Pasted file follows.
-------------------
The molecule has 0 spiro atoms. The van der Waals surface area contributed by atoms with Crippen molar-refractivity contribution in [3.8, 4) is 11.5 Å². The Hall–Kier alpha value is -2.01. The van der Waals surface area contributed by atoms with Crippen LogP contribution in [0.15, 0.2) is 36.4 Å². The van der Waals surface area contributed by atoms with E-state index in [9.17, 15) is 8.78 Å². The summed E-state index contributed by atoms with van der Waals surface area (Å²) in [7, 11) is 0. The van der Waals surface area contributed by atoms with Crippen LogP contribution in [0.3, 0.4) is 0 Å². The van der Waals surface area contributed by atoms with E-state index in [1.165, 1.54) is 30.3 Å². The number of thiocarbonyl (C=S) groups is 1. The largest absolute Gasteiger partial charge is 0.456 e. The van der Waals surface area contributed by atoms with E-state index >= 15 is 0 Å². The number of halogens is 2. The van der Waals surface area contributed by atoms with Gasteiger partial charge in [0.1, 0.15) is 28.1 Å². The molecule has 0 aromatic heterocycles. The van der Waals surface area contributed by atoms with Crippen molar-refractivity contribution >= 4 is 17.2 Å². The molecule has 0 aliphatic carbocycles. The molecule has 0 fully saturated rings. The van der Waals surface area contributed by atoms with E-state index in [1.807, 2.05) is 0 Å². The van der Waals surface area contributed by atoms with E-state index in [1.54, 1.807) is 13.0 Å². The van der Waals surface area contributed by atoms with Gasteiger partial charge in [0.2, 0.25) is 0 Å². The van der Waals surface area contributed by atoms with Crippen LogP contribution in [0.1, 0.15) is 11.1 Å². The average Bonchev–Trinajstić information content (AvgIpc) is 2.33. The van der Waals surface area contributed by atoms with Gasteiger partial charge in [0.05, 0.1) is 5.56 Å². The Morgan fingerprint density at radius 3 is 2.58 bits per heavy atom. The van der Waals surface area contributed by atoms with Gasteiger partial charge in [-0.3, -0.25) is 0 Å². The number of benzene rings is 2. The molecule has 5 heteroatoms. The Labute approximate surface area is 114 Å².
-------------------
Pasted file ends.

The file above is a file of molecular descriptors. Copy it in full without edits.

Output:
The molecule has 0 spiro atoms. The van der Waals surface area contributed by atoms with Crippen molar-refractivity contribution in [3.8, 4) is 11.5 Å². The Hall–Kier alpha value is -2.01. The van der Waals surface area contributed by atoms with Crippen LogP contribution in [0.15, 0.2) is 36.4 Å². The van der Waals surface area contributed by atoms with E-state index in [9.17, 15) is 8.78 Å². The summed E-state index contributed by atoms with van der Waals surface area (Å²) in [7, 11) is 0. The van der Waals surface area contributed by atoms with Crippen LogP contribution in [0.3, 0.4) is 0 Å². The van der Waals surface area contributed by atoms with E-state index in [1.165, 1.54) is 30.3 Å². The number of thiocarbonyl (C=S) groups is 1. The largest absolute Gasteiger partial charge is 0.456 e. The van der Waals surface area contributed by atoms with E-state index >= 15 is 0 Å². The number of halogens is 2. The van der Waals surface area contributed by atoms with Gasteiger partial charge in [0.1, 0.15) is 28.1 Å². The molecule has 0 aromatic heterocycles. The van der Waals surface area contributed by atoms with Crippen molar-refractivity contribution >= 4 is 17.2 Å². The molecule has 0 aliphatic carbocycles. The molecule has 0 fully saturated rings. The van der Waals surface area contributed by atoms with E-state index in [1.807, 2.05) is 0 Å². The van der Waals surface area contributed by atoms with E-state index in [1.54, 1.807) is 13.0 Å². The van der Waals surface area contributed by atoms with Gasteiger partial charge in [0.2, 0.25) is 0 Å². The van der Waals surface area contributed by atoms with Crippen LogP contribution in [0.1, 0.15) is 11.1 Å². The average Bonchev–Trinajstić information content (AvgIpc) is 2.33. The van der Waals surface area contributed by atoms with Gasteiger partial charge in [0.05, 0.1) is 5.56 Å². The Morgan fingerprint density at radius 3 is 2.58 bits per heavy atom. The van der Waals surface area contributed by atoms with Gasteiger partial charge in [-0.3, -0.25) is 0 Å². The number of benzene rings is 2. The molecule has 5 heteroatoms. The Labute approximate surface area is 114 Å².